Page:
The number of properties in New Orleans being offered to tourists as short-term rentals has grown at an explosive rate as the practice has spread out from the downriver neighborhoods where it formerly was most common, new data show.
Airbnb, the most prominent player in the local short-term rental market, is now offering about 4,000 properties in the city. About 72 percent of those are entire homes, the type of rentals that have become the major flashpoint as the City Council considers passing new regulations.
Controversy has grown between those who offer their properties for rent and residents who argue the practice has a corrosive effect on neighborhoods, something they say is exacerbated because 42 percent of those rentals are posted by people with multiple listings, meaning they are not simply trying to augment their income by renting out unneeded space but are operating full-fledged businesses.
The data come from InsideAirbnb.com, a website that tracks listings on the short-term rental platform in multiple cities and takes a critical view of its effects on the communities in which it operates. Airbnb itself does not provide raw data on its rentals in the New Orleans area.
The new data show that the number of Airbnb short-term rentals in the city grew by nearly 48 percent between June , when the site first started tracking Airbnb in New Orleans, and February, when 3,621 properties were offered, and the number continues to rise.
While the French Quarter and surrounding areas remain the locations with the most listings, an increasing number of properties in upriver neighborhoods also are being offered for rent.
The new data are likely to further fuel the debate over short-term rentals in the city. Both sides argue that the growth in rentals shows the need for the council to adopt new policies for a practice that now is illegal, though the rules are almost never enforced.
Critics of the rentals want a ban on owners renting out whole houses and apartments in residential areas or at least strict limits on their numbers, while those who offer homes or rooms to visitors want to be allowed to rent as many as they can as long as they pay taxes the same way hotels do.
“These (new) numbers are staggering, and they demonstrate that we’ve got to get a handle on the situation,” said Meg Lousteau, executive director of Vieux Carre Property Owners, Residents and Associates, who asked InsideAirbnb.com to release its latest round of data.
The February data were collected during the final week before Mardi Gras, but the tourist influx during Carnival season appears not to have had much of an effect on the number of listings.
Murray Cox, who runs InsideAirbnb.com, said Tuesday that data from early April showed more than 4,030 properties listed on Airbnb, up 400 from February and a nearly 65 percent increase over last year’s numbers.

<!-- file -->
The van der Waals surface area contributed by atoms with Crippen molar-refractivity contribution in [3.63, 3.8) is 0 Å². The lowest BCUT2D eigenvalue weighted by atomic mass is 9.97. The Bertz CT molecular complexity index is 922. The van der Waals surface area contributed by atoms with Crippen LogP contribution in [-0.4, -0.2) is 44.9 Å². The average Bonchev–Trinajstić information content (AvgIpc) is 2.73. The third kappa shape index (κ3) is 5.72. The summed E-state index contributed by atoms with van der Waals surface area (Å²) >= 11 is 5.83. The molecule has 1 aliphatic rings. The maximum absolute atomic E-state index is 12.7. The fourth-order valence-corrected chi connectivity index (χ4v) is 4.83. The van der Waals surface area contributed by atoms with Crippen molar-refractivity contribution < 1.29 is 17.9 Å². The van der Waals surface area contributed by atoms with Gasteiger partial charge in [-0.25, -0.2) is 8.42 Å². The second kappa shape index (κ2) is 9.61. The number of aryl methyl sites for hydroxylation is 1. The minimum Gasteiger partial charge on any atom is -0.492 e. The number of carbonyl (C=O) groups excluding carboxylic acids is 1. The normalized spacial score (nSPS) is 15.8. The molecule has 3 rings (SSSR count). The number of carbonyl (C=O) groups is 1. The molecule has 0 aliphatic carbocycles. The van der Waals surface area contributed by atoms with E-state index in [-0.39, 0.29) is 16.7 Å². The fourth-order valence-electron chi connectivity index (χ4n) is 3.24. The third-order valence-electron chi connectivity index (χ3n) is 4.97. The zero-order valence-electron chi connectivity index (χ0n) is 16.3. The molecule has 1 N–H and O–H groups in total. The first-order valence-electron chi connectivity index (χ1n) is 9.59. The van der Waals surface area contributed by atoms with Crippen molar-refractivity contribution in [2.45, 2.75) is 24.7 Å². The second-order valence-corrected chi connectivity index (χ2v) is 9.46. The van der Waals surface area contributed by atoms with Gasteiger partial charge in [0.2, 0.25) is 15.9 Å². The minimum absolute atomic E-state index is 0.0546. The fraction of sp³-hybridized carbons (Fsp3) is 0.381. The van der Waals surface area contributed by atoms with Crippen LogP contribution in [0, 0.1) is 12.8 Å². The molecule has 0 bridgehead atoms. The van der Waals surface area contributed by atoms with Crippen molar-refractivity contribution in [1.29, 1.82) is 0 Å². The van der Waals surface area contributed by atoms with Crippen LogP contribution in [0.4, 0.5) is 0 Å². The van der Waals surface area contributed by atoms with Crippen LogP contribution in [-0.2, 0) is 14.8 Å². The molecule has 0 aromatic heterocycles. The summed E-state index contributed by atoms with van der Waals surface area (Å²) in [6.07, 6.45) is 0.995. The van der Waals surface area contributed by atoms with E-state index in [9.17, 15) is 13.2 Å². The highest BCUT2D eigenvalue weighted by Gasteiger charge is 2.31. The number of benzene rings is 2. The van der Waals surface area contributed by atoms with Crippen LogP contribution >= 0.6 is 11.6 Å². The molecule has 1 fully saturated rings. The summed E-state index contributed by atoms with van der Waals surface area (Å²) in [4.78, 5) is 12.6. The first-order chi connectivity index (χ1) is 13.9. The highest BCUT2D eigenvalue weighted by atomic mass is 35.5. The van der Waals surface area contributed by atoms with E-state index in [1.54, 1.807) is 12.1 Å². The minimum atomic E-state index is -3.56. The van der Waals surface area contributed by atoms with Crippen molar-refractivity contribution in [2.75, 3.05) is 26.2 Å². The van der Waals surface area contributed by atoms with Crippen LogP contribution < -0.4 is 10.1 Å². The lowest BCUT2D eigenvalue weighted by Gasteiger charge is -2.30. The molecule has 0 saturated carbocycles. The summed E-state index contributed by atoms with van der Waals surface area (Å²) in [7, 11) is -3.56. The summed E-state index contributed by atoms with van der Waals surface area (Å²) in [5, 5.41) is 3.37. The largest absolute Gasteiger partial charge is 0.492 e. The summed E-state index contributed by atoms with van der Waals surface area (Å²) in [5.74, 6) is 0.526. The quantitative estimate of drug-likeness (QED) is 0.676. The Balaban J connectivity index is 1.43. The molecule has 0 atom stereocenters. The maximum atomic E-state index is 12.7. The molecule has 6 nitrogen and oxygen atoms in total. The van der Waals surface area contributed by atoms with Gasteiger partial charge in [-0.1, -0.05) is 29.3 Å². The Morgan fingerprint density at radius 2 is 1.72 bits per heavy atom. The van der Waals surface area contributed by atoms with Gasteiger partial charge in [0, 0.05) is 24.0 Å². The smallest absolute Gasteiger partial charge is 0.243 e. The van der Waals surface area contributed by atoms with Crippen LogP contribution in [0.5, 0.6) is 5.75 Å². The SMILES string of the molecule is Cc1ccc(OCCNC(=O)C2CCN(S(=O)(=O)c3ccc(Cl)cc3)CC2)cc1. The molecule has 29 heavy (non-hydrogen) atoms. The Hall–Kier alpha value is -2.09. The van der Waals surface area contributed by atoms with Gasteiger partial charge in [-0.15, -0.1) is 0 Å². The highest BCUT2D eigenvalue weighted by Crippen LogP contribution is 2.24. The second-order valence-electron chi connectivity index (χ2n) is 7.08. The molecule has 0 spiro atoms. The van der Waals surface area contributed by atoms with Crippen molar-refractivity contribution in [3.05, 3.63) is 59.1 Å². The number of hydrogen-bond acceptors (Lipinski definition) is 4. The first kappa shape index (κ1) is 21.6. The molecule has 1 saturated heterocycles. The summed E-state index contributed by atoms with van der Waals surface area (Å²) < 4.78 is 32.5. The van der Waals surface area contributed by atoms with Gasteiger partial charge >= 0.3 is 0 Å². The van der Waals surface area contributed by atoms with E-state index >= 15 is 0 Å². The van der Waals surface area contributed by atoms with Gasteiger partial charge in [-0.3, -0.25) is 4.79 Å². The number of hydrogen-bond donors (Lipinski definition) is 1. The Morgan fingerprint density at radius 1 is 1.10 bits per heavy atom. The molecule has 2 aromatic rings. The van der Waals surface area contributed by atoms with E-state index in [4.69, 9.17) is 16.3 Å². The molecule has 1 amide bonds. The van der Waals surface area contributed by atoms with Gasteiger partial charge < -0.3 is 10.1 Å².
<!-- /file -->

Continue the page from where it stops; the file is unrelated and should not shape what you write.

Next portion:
Airbnb rentals remain most common in the areas surrounding the French Quarter, which on its own had nearly 300 listings in February. Faubourg Marigny, the 7th Ward and Treme also now have at least 220 short-term rentals each. Mid-City remains a popular location, with 230 sites listed.
Short-term rentals also are becoming increasingly common in Broadmoor, the Irish Channel and other areas where they had been a rarity in the past.
Nearly three-quarters of the listings are for an entire home or apartment, rather than just a spare room. Critics say that’s the worst type of rental because it disrupts neighborhoods, reduces the housing supply and, in many cases, amounts to a full-time business, not simply a way for homeowners to make ends meet.
Many of those who own short-term rentals, however, argue that the spread of the practice is a sign that the City Council should create regulations that acknowledge their reality.
Eric Bay, a board member of the Alliance for Neighborhood Prosperity, which is made up of short-term rental owners, said strict regulations would just hurt compliance.
“More so now than ever, we urge the city to take a comprehensive look at (the issue), prevent some barriers to entry and really grasp it,” said Bay, who rents out the Uptown home where he lives part of the week while he is traveling. “Let’s address it. Let’s make it nonrestrictive and noncumbersome.”
The council is considering a proposal to require all short-term rentals to be licensed and to pay taxes. The chief point of dispute seems to be whether to allow whole-home rentals in residential neighborhoods, and if so, how many.
Lousteau said the city needs to require platforms that facilitate the rentals, such as Airbnb, to share their data with the city so officials can track and properly regulate the practice.
“We have to know where this industry is and how it’s operating to craft rules and have effective enforcement,” Lousteau said. “Enforcement will not be possible without data sharing; it simply cannot happen. This industry cannot be allowed to hide in the shadows.”
Follow Jeff Adelson on Twitter, @jadelson.